The discovery of Apache ZooKeeper’s poison packet



  • The discovery of Apache ZooKeeper’s poison packet

    Just a few :wtf:s here:

    :wtf: Zookeeper has a missing validation for a length for a packet transfer. Turns out you can ask it to handle a packet of 1.7GB which, when you try to allocate a buffer for that...for some odd reason...gets an out of memory error from the Linux kernel. It seems to me I should be able to put a finger on why...

    :wtf: Zookeeper uses a leadership strategy where one single thread of many threads is elected leader and handles that role (that's not a wtf). Part of the role includes pre-processing the incoming packets (also not a wtf). But when the pre-processor tries to allocate a 1.7GB buffer, it gets an out of memory exception...which was not handled. Let me say that again: Not caught. So now the elected leader thread has died...and the group would elect another leader, but the group doesn't know the leader is dead because the exception that caused its death went into the bit bucket. This leaves the group leaderless and, for some odd reason, it doesn't really work well without a leader. I suppose it could be the fact that there's no thread receiving packets anymore.

    :wtf: Why was the input length bad? Well, it got replaced by ^#^!garbage#&!*@& from a bug. But this is TCP/IP, so the corruption in the packet should be detected right? Well, they're using transport mode (which I don't understand well) but because they're in that mode, the Linux kernel skips validation of the checksum for the payload of the TCP packet. That goes back to RFC 3948, which defines transport mode and says, "... the client MAY forgo the validation of the TCP/UDP checksum." MAY...not SHOULD, not MUST, not even IT IS A GOOD IDEA. (It is not.) But the authors of the Linux kernel, in their wisdom interpreted , "MAY" to mean "ABSOLUTELY NEVER EVER SHALL WE CHECK IT!" Nosireee, we'll just let that corruption flow right on into the application! :wtf: So, anyway, should we call this an RFC bug? Or a Linux bug? See the thing is, transport mode is normally used for VPN networks, which would have other ways of detecting the problem. Funny thing, though, the RFC and Linux both assume no one would ever have a good reason to use transport mode for anything other than VPN.... How about let's say it is a bug in both?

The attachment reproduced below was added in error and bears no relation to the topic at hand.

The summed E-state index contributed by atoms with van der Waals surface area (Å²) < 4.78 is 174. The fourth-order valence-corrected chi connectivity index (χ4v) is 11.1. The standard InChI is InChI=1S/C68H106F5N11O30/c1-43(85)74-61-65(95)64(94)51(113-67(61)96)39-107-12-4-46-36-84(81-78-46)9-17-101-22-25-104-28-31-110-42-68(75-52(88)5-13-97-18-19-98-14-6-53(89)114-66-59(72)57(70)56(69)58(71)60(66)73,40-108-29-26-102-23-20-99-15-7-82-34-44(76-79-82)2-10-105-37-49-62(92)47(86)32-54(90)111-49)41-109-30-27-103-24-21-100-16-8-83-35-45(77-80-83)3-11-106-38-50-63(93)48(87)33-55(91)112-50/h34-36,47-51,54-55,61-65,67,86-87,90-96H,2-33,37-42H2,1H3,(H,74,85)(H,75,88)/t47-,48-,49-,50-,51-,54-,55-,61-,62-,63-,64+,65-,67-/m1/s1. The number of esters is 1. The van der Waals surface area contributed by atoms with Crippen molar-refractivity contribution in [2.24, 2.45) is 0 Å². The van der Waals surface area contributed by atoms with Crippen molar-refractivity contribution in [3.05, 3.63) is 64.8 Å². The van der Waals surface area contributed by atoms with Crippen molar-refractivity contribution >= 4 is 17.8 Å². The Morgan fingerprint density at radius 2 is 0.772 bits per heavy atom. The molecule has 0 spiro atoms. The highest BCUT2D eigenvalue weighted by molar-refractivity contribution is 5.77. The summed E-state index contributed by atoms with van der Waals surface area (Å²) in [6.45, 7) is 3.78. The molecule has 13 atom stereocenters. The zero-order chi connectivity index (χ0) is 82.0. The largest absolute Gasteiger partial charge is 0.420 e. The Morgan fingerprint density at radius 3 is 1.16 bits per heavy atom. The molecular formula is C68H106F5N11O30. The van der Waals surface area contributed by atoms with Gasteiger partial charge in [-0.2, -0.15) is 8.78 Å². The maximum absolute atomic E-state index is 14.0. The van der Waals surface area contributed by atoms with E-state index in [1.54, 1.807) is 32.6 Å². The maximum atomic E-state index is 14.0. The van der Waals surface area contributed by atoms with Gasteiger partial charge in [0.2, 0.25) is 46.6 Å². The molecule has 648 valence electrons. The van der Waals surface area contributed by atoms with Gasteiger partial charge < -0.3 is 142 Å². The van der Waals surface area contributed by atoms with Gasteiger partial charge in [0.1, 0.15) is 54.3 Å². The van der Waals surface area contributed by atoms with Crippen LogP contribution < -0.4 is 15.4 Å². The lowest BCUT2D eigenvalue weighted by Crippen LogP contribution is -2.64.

:wtf: And whose fault is the last WTF, the garbage in the packet? Well, that's not entirely clear. But it appears that if you are running Zookeeper version waning.moon under Linux kernel version high.noon and that, in turn, runs under the Xen paravirtual machine version winter.solstice and you use the aesni-intel module in Linux, it seems to randomly clobber occasional TCP/IP packets at random. Was it Intel's aes-ni instruction that did it? Was it something in aesni-intel module? Was it something in Xen? Have fun guessing.

    ...and you thought your bugs were hard to track down.

    ...and you thought that :wtf:s aren't everywhere. Zookeeper, Linux, RFC, Intel(?), Xen(?)...if any of them had worked right, no problem. Instead, we have the bugz from hell.



  • Isn't this the IPSec can mangle TCP packets and not checksum them bug/feature?



  • @MathNerdCNU said:

    Isn't this the IPSec can mangle TCP packets and not checksum them bug/feature?

    Ummmm....I think so, but that description would be the short-short version.



  • Just checking. When I read about the ZooKeeper thing a few weeks ago that was the jist I got of it. At least that was the root cause, I think. There was still a bug in ZooKeeper but fixing it wouldn't fix/mitigate IPSec passing on corrupt packets.



  • Yes, this is Ars Technica reposting the original blog post which was a week or two so ago.



  • Isn't the "author" the original author? Normally Ars Technica is pretty on-key with security-issues.



  • Yes, the byline is the same.

    The infobox above the article explains it:

    This story originally appeared on PagerDuty.

    May 7, 2015 http://www.pagerduty.com/blog/the-discovery-of-apache-zookeepers-poison-packet/
    May 13, 2015 http://arstechnica.com/information-technology/2015/05/the-discovery-of-apache-zookeepers-poison-packet/



  • So repost-ception. Glad I'm not going insane and thought this was something new.